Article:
The Medicine Man of Formula One
This has been one of those posts I have struggled to write, and I mean struggled. It’s not like I have nothing to say. I have a lot to say, so much to write – but none of it does justice. For how do you describe Dr Sid Watkins, a man who means so much, who has done so much for a sport I love? It is as if every word I write falls short and seems trite. For, every word I write just doesn’t seem enough. Yes, this is definitely a post I have struggled to write…I am struggling to write.
There have been times when I have wanted to take the easy way out. Bring out the achievements, listing them, remembering his “contribution” (god, I hate that word. It feels so hollow). But it’s easy to write up that list. After all, Dr Watkins was the man who had saved the lives of many drivers and introduced extensive safety improvements in F1. It’s difficult to think that he’s no longer there.
But even as I write this, I hesitate, shy away from writing more – there was more to The Prof than his work. It was his heart and soul that made him who he was. But how do I describe him? There is, perhaps, only one way. Through the words of others – racers he saved, men who today continue to do what they love, because of him. I can describe him through the stories that show us the kind of man he was – kind, compassionate and giving, and yes, independent too.
Like that famous Prof story, of a time when Nelson Piquet crashed at Imola. After the accident, the three-time champion discharged himself from hospital and returned to race. But Dr Watkins put his foot down. Piquet wasn’t fit to drive and that was that. The pressure was on. Piquet was racing for championship points. But The Prof was determined. He is famously quoted as telling Bernie Ecclestone, “If Nelson gets into a car, I’m leaving this circuit.” The Prof had his way, and in doing so, probably saved Piquet’s life. He was one of many. That list is long, and includes racers like Martin Brundle, Rubens Barrichello, and Mika Häkkinen. It isn’t surprising really. The Prof was, after all, F1’s guardian angel, the man who placed safety first.
As news of his passing became public, Twitter awoke and tributes flowed – from racers and F1 fans alike. Brundle tweeted, “Motor sport has lost a true visionary +character with death of Prof Sid Watkins, 84. Great man, funny too.Saved my left foot being amputated.” Race car driver Marino Franchitti tweeted, “RIP Prof Sid Watkins, you made all drivers safer, saved many & I know first hand you were there for us, no matter if we were in F1 or not.”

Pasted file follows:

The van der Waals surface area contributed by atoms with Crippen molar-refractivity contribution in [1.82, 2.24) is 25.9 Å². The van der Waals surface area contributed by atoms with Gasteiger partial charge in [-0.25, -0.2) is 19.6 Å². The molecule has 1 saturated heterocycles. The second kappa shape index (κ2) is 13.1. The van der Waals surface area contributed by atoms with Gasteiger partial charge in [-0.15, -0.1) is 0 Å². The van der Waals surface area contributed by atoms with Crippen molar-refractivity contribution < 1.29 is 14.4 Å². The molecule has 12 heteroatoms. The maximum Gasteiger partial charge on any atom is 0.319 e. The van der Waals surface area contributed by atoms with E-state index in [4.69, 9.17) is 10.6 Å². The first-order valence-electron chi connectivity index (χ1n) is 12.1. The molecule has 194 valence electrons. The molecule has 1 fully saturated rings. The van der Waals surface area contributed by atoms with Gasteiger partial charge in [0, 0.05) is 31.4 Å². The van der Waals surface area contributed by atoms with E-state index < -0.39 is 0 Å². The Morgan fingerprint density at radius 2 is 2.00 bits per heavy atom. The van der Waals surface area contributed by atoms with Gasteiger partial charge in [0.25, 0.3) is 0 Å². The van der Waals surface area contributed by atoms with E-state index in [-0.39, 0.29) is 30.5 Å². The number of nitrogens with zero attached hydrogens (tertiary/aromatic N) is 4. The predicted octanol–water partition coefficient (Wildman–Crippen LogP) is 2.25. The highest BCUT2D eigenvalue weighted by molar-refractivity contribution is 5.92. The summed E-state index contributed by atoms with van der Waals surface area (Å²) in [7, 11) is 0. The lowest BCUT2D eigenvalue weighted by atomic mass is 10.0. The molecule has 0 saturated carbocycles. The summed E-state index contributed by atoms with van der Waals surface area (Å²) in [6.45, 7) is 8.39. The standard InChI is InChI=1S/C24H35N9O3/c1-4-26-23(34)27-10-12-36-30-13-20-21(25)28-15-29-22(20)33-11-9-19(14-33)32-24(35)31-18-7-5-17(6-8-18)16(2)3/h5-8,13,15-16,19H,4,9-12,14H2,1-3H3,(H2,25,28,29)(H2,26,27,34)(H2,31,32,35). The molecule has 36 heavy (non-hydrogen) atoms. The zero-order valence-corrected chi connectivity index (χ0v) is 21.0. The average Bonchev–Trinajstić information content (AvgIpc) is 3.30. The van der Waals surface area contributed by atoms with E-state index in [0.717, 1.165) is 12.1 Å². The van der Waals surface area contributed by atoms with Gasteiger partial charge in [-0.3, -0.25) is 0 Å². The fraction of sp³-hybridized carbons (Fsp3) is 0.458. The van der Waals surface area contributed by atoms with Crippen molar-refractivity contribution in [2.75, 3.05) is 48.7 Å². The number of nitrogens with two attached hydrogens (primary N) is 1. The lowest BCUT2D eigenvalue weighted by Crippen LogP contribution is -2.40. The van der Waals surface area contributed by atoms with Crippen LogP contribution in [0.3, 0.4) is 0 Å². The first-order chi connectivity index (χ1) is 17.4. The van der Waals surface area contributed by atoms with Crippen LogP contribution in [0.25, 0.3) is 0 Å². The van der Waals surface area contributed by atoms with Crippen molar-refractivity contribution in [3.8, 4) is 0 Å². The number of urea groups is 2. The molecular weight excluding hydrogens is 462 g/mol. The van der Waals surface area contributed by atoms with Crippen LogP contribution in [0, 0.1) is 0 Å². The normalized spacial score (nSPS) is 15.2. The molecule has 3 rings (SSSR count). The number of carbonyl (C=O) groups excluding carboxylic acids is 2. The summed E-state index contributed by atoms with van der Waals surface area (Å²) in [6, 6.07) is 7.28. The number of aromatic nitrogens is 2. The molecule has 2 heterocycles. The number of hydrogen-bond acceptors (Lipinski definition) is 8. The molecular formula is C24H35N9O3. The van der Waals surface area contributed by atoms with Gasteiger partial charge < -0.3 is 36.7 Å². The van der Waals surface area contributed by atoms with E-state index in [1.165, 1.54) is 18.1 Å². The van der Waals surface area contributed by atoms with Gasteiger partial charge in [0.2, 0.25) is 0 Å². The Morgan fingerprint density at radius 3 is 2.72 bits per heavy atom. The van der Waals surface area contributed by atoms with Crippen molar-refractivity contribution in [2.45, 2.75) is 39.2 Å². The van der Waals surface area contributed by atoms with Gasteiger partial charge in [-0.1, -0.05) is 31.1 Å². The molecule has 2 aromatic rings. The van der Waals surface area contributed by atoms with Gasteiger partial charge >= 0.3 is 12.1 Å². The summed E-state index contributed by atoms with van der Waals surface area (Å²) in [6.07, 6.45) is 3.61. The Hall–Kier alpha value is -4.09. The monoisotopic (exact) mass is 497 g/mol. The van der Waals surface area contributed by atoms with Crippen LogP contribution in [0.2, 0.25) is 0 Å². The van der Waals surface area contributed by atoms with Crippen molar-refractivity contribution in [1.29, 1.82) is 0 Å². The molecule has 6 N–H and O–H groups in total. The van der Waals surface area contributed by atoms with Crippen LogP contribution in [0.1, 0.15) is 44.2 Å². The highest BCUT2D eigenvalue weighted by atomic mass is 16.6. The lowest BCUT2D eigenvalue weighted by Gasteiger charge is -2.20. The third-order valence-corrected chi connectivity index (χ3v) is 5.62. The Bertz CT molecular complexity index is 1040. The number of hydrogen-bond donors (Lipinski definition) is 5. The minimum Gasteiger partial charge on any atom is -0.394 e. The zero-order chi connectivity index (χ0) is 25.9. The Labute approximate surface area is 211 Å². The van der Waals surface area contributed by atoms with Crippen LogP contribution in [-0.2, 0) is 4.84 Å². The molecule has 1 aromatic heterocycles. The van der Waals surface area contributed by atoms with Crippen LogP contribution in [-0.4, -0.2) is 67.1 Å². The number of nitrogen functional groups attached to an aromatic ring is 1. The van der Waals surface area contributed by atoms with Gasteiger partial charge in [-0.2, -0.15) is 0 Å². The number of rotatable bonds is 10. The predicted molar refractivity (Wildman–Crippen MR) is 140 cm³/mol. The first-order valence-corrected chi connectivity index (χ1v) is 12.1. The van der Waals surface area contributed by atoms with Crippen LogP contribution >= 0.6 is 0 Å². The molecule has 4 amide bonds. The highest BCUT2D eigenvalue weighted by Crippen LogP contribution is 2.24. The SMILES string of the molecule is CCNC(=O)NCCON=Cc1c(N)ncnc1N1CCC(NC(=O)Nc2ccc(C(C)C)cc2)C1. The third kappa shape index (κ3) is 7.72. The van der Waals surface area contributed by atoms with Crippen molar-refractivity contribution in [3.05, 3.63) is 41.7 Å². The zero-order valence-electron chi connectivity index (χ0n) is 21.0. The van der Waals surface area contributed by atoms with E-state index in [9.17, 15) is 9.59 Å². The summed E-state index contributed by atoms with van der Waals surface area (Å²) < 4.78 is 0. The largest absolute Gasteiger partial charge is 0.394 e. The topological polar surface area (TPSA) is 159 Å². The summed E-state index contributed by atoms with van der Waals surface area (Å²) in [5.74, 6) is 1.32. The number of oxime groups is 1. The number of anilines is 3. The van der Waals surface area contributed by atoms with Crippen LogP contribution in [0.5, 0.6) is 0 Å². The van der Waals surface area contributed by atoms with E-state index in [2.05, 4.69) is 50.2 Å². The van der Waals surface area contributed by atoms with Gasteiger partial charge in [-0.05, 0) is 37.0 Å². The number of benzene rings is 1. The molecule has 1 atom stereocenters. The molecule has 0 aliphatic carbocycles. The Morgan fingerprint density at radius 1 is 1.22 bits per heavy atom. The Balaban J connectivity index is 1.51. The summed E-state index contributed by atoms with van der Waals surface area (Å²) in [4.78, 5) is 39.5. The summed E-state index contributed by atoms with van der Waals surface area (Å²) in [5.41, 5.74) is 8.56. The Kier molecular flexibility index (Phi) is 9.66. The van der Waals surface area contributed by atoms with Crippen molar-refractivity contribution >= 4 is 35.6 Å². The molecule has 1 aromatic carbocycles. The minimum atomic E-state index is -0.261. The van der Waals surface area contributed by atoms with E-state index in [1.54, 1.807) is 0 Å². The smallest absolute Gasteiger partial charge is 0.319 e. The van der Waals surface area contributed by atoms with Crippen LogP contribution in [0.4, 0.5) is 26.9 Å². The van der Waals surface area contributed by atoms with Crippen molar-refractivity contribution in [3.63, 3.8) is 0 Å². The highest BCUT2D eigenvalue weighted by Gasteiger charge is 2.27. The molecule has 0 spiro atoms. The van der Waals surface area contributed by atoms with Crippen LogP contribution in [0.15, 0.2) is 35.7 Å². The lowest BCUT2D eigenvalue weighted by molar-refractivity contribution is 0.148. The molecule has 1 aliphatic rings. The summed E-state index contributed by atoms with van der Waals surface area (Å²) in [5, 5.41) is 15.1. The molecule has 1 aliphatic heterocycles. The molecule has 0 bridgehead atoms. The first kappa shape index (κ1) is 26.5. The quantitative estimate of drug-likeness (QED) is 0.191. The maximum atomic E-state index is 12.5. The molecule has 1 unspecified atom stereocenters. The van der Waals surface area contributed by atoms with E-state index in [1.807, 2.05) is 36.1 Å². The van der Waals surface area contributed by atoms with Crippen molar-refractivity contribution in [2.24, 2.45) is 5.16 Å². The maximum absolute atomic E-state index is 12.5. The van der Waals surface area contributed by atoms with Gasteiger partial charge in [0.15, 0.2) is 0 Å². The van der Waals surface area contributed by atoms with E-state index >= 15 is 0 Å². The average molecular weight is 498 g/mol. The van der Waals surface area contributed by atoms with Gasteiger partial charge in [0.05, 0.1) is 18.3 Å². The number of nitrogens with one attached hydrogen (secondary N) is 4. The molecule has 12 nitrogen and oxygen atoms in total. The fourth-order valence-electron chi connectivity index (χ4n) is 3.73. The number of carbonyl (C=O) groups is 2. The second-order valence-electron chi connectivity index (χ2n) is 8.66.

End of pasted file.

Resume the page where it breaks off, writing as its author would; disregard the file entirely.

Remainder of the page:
In a tribute Sir Frank Williams said, “My own endorsement of Sid’s abilities goes without saying. He took splendid care of me when I spent 11 weeks in his hospital post-injury. After that I emerged as a human being who, if not fully mobile, could continue with a perfectly normal and healthy lifestyle. I remain forever grateful to him.”
But perhaps, the one tribute that was the most heartbreaking was by Rubens Barrichello. He tweeted, “It was Sid Watkins that saved my life in Imola94. great guy to be with, always happy…tks for everything u have done for us drivers. RIP”
It is a tribute that left me feeling grateful that the racers had a man like Dr Watkins in their corner. Yet, it also filled me with a sense of profound sadness. For Imola-94 was also when Dr Watkins (and millions of people around the world) lost Ayrton Senna. None of us will ever forget that weekend. Neither did Dr Watkins.
Ayrton was a close friend and it was on that Sunday that Dr Watkins asked him not to race. “In fact, why don’t you give it up altogether? What else do you need to do? You have been world champion three times, you are obviously the quickest driver. Give it up and let’s go fishing,” Dr Watkins told him. But Ayrton replied, “Sid, there are certain things over which we have no control. I cannot quit, I have to go on.” That was the last thing Ayrton said to Dr Watkins.
Many years later, Dr Watkins told F1 journalist Nigel Roebuck, “I still think a great deal about Ayrton. I dream about him a lot. It’s one of the problems of old age, you know: you dream more. There are two or three people in my life who have affected me a lot – my father, the neurosurgeon at Oxford with whom I trained, and Senna – and I dream about them constantly. And I hate it, because they’re alive and well, and then you wake up, and you have to face it again that they’re gone.”
It was after Ayrton’s death that F1 finally got all its safety measures, the kind which protects racers even today. Dr Watkins was at its helm through it all, pushing for stronger seats, collapsing steering columns, an evacuation helicopter on the circuit and even better racing suits.
It’s like what Bernie Ecclestone, the man who invited Dr Watkins to join F1 in 1978, said in a tribute, “What Sid Watkins did in the way of safety in Formula One was incredible. He gave his whole life to that cause, to make sure that it could be as safe as it possibly could be. We all owe him a debt of gratitude for his caring and commitment… I am pretty sure that he is irreplaceable. You only meet somebody of his calibre once in your lifetime.”
It’s true. Dr Watkins was one his kind. He leaves behind a legacy that can never be forgotten, one that will stay with us forever.
RIP Dr Sid Watkins 1928-2012